An attempt to get rid of Archbishop Demetrios

Things don’t change in Greek Orthodox Archdiocese of America.

Rumours are circulating in the omogenia about the possible resignation of Archbishop Demetrios of America. The National Herald reporter Theodoros Kalmoukos, in particular, has raised this issue in several articles.

An attempt to get rid of Archbishop Demetrios[/tweetthis]

It is fair to note that there were similar publications by the same author way back in April 2010. At the time, the Exarch of the Ecumenical Patriarchate was accused of ignoring problems that had arisen amid talks about the ecclesiastical jurisdiction over the Orthodox Palestinian parishes in the USA and the lack of management abilities in general.

He was also accused of acting irresponsibly towards the issue of the possible inclusion of the Orthodox Church in America (OCA) into the Episcopal Assembly of North and Central America.

During the Standing Conference of Canonical Orthodox Bishops in the Americas (SCOBA) in 2009, Metropolitan Emmanuel of France, regarded as a spiritual leader of the 300 million Orthodox Christians worldwide, stated on behalf of the Ecumenical Patriarch that the head of OCA should have a vote in the Episcopal Assembly. Moreover, explaining the absence of the Bishop of the OCA from Mexico City among those invited to the Episcopal Assembly of South America, Constantinople officially announced that the OCA would be represented at the Assembly of North and Central America.

Nevertheless, according to the sources of Mr. Kalmoukos, when Archbishop Demetrios invited the Primate of the third largest Orthodox diocese of America, Metropolitan Jonah and accompanying bishops to the Assembly, Patriarch of Constantinople Bartholomew became furious (though it was made in full agreement with the Pan-orthodox Chambésy decision on the orthodox diaspora).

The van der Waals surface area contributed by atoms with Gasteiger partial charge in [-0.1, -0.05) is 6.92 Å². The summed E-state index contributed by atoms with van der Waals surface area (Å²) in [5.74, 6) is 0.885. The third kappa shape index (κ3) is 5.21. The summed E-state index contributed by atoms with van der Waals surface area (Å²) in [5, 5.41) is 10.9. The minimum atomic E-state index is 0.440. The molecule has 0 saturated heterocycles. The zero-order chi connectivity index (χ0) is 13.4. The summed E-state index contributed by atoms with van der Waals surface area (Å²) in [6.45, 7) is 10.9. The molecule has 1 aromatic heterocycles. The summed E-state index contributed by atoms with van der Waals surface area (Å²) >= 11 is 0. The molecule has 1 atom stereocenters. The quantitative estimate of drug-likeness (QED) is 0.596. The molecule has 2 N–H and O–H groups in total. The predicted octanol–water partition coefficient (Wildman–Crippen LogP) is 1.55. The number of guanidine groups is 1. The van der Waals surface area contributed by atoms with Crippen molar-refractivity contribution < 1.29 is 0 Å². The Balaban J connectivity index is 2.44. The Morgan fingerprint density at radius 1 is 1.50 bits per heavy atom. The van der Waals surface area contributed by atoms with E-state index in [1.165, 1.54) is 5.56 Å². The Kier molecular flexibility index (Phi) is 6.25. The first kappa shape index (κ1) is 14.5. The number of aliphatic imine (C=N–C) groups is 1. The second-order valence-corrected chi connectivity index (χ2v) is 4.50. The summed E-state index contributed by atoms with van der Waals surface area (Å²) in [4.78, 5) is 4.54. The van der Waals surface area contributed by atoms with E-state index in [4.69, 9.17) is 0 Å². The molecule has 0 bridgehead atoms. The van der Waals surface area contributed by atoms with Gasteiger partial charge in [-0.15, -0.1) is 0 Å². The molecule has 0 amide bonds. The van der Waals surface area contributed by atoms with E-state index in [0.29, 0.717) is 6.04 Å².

It was reported that the Primate of the Greek Orthodox Archdiocese of America (GOA) called the inclusion of the OCA delegation in the list of participants an error but the then director of the GOA for External Church Relations, Mark Arey, gave another explanation.

The fears of the Phanar about the rapprochement between the GOA and OCA are quite understandable. The larger part of the revenues of the Ecumenical Patriarchate come from the USA and if the GOA and the OCA unite and withdraw from the jurisdiction of Constantinople, the Phanar will actually lose its livelihood.

On this understanding, Patriarch Bartholomew allegedly gave a clear instruction not to invite the OCA to the Assembly and Archbishop Demetrios disobeyed him.

In this case, the statement of Metropolitan Emmanuel (mentioned above) remains incomprehensible. Perhaps it was made in public with short-term interests in mind, without thinking of the actual situation and any intention to act, and that Patriarch Bartholomew’s did actually refuse to invite the OCA?

If the latter is true, then is it improbable to suggest that Mark Arey deliberately acted in his Primate’s stead by sending an invitation to Metropolitan Jonah and devising a story that undermined Archbishop Demetrios's reputation?

Moreover, in January 2010, there was another attempt to discredit the Exarch of the Ecumenical Patriarchate in America. Allegedly, he unreasonably and indifferently refused to accept into the Academy of St. Basil two orphans from Congo.

These charges were refuted by the GOA. According to the articles in The National Herald, Patriarch Bartholomew held a meeting dealing with this subject, attended by the then-Secretary-General of the Holy Synod, Archimandrite Elpidophoros Lambriniadis, (one of the main contenders for the position of the GOA Primate) and several hierarchs.

It was reported that most of those present opposed the idea about the Ecumenical Patriarch supporting the Archbishop of America, and that Patriarch Bartholomew himself spoke positively about the accuser of Archbishop Demetrios Metropolitan Theoliptos.

But His All-Holiness was forced to publish a statement to the contrary, allegedly under pressure from the influential American Archons. The National Herald article in 2010 also mentioned that the Primate of GOA himself saw his successor as Metropolitan Savva (Zembillas) of Pittsburg, and the "unofficial Archbishop", Fr. Alexander Karloutsos, supported the candidacy of Metropolitan Emmanuel of France.

The great authority of Fr. Alexander (who is very close to the Ecumenical Patriarch) in the GOA is emphasized by his playing an important role in the election of the previous Primate of the American Archdiocese, Archbishop Spyridon.

Now, similarly, the Primate of GOA is accused of being irresponsible while dealing with the pressing problems of the Archdiocese including its bankruptcy.